Heart Risk Assessment

Preventing Heart Disease
Physical Activity Level

A sedentary lifestyle doubles the risk of heart disease. A physically inactive lifestyle also increases the risk of stroke, diabetes, and becoming overweight or obese.

Even a moderate amount of regular exercise has enormous health benefits, yet 60 percent of Americans are not even moderately active.

National guidelines advise children and adults to accumulate 30 minutes of activity on most days. There are many creative ways busy people can accumulate that much activity. For instance, take the stairs whenever possible (5 minutes), park a few blocks from your destination so that you have to walk the rest of the way (10 minutes), take a brisk family walk after dinner (15 minutes), mow the lawn (15+ minutes). You'll see that it adds up.

Benefits of Exercise

Regular activity and aerobic exercise can reduce your risk of heart disease, stroke, high blood pressure, diabetes, and obesity. It can improve blood circulation and the body's ability to use oxygen. Regular exercise can also increase your "good" cholesterol (HDL).

The benefits of exercise expand into all areas of your life. Exercise:

  • Protects against stress and tension.
  • Curtails depression or anxiety.
  • Enhances your self-image.
  • Makes you feel energetic instead of fatigued.
  • Promotes a good night's sleep.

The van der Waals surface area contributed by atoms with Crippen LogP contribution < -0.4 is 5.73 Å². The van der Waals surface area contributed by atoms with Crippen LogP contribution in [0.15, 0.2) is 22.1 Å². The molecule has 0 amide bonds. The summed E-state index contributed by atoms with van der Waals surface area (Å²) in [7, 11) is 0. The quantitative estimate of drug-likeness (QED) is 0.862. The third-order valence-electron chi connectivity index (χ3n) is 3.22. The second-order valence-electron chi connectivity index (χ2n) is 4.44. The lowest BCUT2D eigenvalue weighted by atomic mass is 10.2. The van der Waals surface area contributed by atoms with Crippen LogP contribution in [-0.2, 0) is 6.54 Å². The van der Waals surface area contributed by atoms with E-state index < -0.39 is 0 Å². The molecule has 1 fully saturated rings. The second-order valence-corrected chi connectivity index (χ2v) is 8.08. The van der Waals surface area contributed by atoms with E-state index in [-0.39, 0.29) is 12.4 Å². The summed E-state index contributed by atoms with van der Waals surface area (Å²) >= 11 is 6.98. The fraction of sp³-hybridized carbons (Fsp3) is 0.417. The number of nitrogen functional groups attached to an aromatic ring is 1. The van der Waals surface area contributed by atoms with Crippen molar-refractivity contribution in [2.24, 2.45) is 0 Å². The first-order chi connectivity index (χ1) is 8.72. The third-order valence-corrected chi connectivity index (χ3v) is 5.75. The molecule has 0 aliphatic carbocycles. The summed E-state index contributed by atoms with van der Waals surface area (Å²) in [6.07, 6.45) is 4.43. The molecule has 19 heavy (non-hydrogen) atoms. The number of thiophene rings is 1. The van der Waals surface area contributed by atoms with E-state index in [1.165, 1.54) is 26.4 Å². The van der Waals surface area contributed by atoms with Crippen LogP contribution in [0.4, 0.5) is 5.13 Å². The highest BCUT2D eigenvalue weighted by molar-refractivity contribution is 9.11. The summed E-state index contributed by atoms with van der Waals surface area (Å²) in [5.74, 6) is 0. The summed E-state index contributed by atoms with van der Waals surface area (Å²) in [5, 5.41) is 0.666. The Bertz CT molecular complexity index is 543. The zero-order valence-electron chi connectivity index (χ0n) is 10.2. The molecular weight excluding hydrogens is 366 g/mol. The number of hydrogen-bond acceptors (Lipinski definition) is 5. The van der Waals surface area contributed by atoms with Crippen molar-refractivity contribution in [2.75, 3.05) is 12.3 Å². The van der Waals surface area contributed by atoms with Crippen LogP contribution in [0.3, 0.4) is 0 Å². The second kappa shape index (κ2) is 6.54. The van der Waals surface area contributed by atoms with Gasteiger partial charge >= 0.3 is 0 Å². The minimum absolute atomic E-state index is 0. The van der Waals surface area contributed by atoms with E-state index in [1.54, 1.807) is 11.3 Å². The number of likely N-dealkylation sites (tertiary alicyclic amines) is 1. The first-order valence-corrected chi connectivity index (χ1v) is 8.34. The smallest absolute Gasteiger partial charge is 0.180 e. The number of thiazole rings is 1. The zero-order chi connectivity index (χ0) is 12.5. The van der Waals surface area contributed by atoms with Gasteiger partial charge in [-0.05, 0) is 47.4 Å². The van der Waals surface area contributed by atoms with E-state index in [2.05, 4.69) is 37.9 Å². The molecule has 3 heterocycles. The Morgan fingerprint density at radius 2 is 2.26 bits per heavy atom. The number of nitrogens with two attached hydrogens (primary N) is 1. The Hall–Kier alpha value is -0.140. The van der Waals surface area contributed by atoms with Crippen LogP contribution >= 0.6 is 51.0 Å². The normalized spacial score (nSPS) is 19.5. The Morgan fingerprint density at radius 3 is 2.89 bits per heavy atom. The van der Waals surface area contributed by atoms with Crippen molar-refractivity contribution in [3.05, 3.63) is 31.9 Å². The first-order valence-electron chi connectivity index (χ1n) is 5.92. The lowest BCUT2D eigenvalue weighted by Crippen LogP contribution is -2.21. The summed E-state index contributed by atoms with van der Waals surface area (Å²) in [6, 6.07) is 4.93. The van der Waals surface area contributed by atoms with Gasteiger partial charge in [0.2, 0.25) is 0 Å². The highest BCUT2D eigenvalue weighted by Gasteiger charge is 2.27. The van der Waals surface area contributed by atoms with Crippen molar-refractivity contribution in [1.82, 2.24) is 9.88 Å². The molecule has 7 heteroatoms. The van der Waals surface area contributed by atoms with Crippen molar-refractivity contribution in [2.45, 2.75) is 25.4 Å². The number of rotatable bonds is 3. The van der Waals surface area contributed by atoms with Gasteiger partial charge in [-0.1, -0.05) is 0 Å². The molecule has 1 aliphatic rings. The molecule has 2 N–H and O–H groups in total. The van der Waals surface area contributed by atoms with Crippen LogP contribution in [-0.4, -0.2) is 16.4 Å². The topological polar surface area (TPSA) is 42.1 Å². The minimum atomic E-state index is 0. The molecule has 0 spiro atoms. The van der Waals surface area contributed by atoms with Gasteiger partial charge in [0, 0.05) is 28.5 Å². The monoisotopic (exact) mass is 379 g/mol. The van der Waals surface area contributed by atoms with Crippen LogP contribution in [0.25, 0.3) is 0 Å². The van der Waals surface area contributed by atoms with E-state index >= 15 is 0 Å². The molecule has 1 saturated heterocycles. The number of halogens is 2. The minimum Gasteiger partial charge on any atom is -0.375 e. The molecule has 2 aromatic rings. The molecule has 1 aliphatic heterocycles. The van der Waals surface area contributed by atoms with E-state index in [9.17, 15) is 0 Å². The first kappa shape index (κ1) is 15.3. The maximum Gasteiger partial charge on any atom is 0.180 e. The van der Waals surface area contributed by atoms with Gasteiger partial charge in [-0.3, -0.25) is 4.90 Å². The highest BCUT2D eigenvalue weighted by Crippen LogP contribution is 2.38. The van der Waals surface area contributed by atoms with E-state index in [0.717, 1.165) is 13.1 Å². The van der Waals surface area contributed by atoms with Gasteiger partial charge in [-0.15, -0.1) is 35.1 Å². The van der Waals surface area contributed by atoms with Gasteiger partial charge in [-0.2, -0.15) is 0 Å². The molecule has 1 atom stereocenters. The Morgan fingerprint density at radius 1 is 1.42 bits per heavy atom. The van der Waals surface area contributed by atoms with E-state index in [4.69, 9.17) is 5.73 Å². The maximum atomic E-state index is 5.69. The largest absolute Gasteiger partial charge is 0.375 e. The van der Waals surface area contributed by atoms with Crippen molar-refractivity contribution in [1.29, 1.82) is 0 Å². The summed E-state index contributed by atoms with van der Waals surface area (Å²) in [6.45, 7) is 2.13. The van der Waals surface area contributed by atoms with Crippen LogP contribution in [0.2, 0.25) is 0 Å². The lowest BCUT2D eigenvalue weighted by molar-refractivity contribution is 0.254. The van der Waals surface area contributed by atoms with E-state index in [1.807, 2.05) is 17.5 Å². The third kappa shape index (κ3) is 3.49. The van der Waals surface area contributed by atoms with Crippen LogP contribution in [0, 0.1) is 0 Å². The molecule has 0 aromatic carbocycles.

• Burns extra calories.
  • Controls your appetite.

Exercise also helps you lose weight. If a person weighing 200 lbs. consumes the same amount of calories as usual but adds a daily brisk walk of 1.5 miles, he or she will lose about 14 lbs. in a year!

Types of Exercise

The best exercise for heart health is aerobic activity that increases blood flow to the muscles and heart. Start with moderate activities, 30 minutes daily, which is adequate for developing moderate fitness and reducing heart disease risk. For higher fitness levels (and an additional small advantage in risk reduction), alternate more vigorous activities with moderate activities.

Caution: If you have a high risk of heart disease, a history of heart disease, diabetes, or other serious health problem, get your doctor's guidance before beginning or increasing an exercise program.

Moderate-intensity Activity Vigorous-intensity Activity
Walking briskly (3 to 4 mph)

Toning exercises or calisthenics


Mowing lawn

Golf (pulling or carrying clubs)

Home repair (painting)

Fishing, standing/casting

Jogging (moderate pace)

Swimming (moderate pace)

Cycling (less than 10 mph)


Canoeing (leisurely, 2 to 3.9 mph)


Fitness walking



Roller skating





Jumping rope


Steps You Can Take Today:

  • Enjoy a 10 to 15 minute walk.
  • Call a friend who is at the same fitness level as you are. Ask him or her to exercise with you.
  • Print out the Physical Activity Log and use it to chart your progress.
  • Create a daily game plan. Map out little blocks of time when you can squeeze in exercise. Some suggestions: coffee breaks, lunch hours, between errands.

Tip: Choose activities you like. That will increase your desire to stick with it.

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